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Physical matter

  1. Oct 25, 2012 #1
    Is it agreed among the experts that physical matter as observed in nature and generally also space and time(classicality) have the properties they do, only because of the low energy limit that they have now(as opposed to the immense mass, gravity and energy density at the BB or a blackhole)? As an example - ultra high energy collisions of hadrons(physical matter) are theorized to lead to tiny black holes which seem to support the idea that what we observe as a classical universe is just a particular low energy state(of a unified field?) and at ultra high energies completely new physics could be found explaining black holes and singularities? Is the low energy limit responsible for the emergence of spacetime as we observe it and, assuming all of the above is roughly correct, at what energy levels are the respective fields conjectured to lead to its emergence?
    Last edited: Oct 25, 2012
  2. jcsd
  3. Oct 25, 2012 #2
    I really don't understand what your question is (sounds like you're confused about some terminology though), but if you're asking what kinds of physics exist in regimes we know nothing about how do you expect anyone to have an answer?
  4. Oct 25, 2012 #3

    You are making it sound as if high energy physics and colliders haven't been around for decades and no experiemental evidence has been gathered so far. There is nothing new in my statements except maybe mini black holes creation through high energy collisions in colliders, but this is a majority point of view and well established in known physics.

    What is probably unknown(is it?) is the energy level and temperature at which it becomes(will become) meaningful to speak of observable spacetime and matter or vice-versa - the collision energies at which singularities are likely to form and known physics to break down. While it's true that there are grey areas in fundamental physics, there are multiple approaches to unification that all appear to converge around the points i mentioned in the previous post(and at this forum in particular you could find all types of experts - from the so-so run-of-the-mill physicist to the latest research, cutting edge of physics types, hence my questions).

    PP. I am tacitly assuming that spacetime was created at and after the Big Bang and was not pre-existing and infinite in extent, which appears to be the majority view nowadays.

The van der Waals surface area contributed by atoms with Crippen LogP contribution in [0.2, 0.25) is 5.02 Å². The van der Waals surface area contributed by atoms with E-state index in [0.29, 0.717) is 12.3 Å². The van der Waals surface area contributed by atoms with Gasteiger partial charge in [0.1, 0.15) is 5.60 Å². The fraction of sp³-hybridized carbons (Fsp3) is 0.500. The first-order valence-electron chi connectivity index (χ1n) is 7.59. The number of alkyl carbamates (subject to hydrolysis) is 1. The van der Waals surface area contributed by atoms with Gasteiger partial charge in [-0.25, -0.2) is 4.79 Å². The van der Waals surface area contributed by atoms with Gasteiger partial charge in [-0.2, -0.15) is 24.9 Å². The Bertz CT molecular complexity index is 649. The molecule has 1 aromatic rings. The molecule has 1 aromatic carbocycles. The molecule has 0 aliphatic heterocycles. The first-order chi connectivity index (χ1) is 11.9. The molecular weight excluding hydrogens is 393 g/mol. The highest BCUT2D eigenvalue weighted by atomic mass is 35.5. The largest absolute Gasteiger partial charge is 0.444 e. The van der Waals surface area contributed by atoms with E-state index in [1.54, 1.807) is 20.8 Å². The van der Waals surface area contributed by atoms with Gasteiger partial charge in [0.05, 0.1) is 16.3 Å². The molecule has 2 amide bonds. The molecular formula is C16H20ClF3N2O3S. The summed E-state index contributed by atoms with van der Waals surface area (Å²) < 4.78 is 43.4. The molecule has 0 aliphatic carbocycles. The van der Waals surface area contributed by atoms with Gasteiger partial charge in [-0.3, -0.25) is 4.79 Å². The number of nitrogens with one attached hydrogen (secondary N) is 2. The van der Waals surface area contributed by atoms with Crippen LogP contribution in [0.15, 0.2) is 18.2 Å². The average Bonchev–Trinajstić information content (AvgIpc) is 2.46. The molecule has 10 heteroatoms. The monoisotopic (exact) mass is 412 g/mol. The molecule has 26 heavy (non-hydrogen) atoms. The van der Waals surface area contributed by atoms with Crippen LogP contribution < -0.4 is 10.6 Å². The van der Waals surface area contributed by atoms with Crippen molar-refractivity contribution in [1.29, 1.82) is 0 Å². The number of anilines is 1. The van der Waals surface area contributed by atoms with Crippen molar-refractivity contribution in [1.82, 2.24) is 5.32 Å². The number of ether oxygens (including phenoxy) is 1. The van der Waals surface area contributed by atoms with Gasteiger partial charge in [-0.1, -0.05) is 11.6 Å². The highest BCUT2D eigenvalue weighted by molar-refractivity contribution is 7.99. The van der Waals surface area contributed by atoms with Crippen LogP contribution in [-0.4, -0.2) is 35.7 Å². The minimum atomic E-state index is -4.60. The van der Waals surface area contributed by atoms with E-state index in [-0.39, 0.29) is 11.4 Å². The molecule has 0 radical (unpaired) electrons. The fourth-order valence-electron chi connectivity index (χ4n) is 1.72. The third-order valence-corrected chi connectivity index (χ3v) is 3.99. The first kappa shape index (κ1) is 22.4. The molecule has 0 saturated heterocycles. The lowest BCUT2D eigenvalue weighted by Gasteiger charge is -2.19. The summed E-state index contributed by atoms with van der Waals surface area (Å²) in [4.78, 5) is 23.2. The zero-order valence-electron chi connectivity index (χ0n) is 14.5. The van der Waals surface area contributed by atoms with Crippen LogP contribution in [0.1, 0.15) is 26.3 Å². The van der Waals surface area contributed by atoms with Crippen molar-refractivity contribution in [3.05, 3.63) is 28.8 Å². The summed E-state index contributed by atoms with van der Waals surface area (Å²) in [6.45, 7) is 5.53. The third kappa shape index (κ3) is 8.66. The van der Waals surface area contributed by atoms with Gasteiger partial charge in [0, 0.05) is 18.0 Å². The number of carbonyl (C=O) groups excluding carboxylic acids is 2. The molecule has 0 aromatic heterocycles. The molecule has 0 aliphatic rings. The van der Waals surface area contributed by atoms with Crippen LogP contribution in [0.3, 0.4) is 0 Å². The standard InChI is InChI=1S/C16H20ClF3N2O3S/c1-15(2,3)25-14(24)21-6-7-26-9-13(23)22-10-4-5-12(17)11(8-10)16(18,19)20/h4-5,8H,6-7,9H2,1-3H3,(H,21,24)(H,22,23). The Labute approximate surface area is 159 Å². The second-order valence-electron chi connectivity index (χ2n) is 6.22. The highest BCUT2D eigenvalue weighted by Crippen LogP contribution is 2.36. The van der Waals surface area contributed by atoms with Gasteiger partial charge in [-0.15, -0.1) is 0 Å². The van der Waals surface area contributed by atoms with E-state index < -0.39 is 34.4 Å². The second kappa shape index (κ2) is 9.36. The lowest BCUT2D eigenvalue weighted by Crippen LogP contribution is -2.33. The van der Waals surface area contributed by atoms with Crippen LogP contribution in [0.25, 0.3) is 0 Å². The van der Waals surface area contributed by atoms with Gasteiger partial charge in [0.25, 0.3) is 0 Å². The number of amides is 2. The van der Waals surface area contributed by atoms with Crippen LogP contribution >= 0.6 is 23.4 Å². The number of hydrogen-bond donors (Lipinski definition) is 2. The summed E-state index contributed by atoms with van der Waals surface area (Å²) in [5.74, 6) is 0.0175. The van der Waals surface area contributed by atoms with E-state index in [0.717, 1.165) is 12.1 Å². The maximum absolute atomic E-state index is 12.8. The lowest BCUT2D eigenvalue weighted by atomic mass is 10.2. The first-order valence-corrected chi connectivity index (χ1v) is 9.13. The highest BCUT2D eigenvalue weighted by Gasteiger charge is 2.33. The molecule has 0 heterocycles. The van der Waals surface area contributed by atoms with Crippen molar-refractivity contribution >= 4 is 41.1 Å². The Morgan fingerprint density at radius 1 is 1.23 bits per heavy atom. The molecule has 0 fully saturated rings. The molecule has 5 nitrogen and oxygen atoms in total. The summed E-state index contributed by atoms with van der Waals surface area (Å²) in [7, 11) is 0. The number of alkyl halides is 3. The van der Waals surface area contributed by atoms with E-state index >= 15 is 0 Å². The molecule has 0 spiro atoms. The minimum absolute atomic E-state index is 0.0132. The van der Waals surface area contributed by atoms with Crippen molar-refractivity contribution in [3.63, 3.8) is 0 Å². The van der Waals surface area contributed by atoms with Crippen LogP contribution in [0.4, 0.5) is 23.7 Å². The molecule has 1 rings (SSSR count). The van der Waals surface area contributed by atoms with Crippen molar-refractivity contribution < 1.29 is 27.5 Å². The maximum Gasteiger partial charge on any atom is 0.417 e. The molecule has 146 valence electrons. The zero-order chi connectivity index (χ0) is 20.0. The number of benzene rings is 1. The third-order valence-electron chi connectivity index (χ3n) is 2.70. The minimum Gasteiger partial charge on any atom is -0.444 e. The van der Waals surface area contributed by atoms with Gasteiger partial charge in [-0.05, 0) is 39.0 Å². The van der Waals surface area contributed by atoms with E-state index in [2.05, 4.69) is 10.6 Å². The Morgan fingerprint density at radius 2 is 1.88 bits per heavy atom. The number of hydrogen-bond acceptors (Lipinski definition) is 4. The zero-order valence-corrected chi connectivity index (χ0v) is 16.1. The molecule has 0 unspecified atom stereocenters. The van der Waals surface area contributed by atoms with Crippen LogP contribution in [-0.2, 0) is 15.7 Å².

Last edited: Oct 25, 2012
  5. Oct 25, 2012 #4


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    I believe that the laws of physics take on a different approach when we get to extremely high energies. Or rather, not that the laws themselves change, but that the conditions change and according to the laws we start getting things that we would consider "weird", such as quark-gluon plasmas. The problem is that we don't know the rules well enough to accurately predict what happens above certain energies.
  6. Nov 16, 2013 #5

    Simon Bridge

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    Um - it is more that it is generally held that the World of Known Physics is a subset of all the physics that can be known. In seeking out the rest of physics - the Unknown Physics - we need to look to conditions and situations that are not commonly encountered.

    So we expect to see new results at very low energies - i.e. close to absolute zero - and at energies much higher than we normally expect. We may also see odd things in unusual juxtapositions of circumstances. There's still a way to go in things like life sciences, say, which happen at commonly encountered energies. It's just that if you want to find unusual science you need to look in unusual places.

    Whenever we discover some previously unknown physics we say that we have obtained a more complete understanding of the Universe than we had before.

    Which energies (to get to the question) depends on the field - there is no one answer: exploration at any energy could potentially yield a more complete understanding of physics.
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